Edge, Music, Reviews

‘Its Only Change’ impresses with eclectic mix of genres

Quincy Mumford and the Reason Why released their latest album, “Its Only Change,” this summer, advertising it as a mixture of jazz, blues, soul, rock, funk, hip-hop and more. It seems impossible that one CD could contain such a variety of sounds – until you sit and listen.

Mumford has a folksy voice, like an edgier John Mayer, with a blues quality that makes some of his songs reminiscent of  modern folk artists such as Eric Hutchinson. However, the diversity present in each song gives it a distinct quality, making it a striking piece of musical fusion.

The album opens on a (literal) high note with “Change,” which starts out sounding like a folk-rock song, but quickly transitions into a mellow, almost reggae style, as Mumford urges his audience, “don’t be afraid, here comes a change.”

Throughout the CD, it seems that the band favors simpler lyrics such as these. This can be problematic when they err towards cliches, as with the track “Eventually,” which refers to “white picket fences” and states, “I know this life can all be fun and games.”

However, the sound remains strong with the album’s second track, “For You.” The song opens with the blues-y sound of background singers chanting “woah, for you,” instantly hypnotizing listeners.  It may throw some people off when the song switches back to a reggae beat, but the band pulls off the conversion well.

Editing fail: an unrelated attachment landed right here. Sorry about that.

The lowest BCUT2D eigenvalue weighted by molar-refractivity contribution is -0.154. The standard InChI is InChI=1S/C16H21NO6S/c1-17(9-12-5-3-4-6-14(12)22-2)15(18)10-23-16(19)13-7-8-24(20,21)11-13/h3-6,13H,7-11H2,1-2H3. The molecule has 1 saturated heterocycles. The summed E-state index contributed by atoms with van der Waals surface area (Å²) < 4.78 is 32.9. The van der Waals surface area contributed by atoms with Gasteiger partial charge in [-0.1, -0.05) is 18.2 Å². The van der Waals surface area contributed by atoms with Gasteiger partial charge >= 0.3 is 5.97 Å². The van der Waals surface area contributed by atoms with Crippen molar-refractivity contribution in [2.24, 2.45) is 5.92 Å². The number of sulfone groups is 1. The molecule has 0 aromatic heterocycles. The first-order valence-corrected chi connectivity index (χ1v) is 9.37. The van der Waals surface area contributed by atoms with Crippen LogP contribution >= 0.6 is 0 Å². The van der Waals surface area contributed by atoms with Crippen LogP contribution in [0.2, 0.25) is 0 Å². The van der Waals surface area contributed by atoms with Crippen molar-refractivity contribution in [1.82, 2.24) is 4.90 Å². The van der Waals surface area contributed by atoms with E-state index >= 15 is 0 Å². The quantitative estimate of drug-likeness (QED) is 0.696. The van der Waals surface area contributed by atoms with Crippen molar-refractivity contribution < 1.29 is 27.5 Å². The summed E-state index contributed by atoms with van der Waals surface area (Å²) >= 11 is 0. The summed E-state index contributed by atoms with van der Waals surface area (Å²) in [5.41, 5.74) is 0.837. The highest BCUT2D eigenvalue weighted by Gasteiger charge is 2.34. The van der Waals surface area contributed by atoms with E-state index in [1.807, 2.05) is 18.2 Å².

Certain tracks have a slightly edgier vibe, such as the third song “Under the Covers,” as well as the song, “No Love.” “Under the Covers” has more of an old-school jazz feel, with the introduction of brass instrumentals and a rolling beat. Mumford’s voice has a slick, sensual dimension as he tries to tempt a girl to come to bed with him.

For an even sharper breakaway from the mellowness of other tracks, there’s “No Love,” which has an edgy beat and soft vocals that bite with each scathing verse.

Another standout track is “Time Won’t Wait,” which starts soft before a few quick guitar chords speed up the tempo and add an optimistic feel. Near the end, there is a fast-paced spoken verse that will startle listeners who have relaxed into the sound of Mumford’s mellow vocals.

The most impressive aspect of “It’s Only Change” is how quickly the band transitions between genres within each track. The album has everything from electronic mix to brassy instrumentals to keening vocals, ensuring that it will not grow stale after the first listen.

Though the lyrics sometimes lack imagination, the sound quality stands out as a distinctive blend that is perfect for listeners who want to break away from standard sounds.


September 11, 2013


Marlee Lisker

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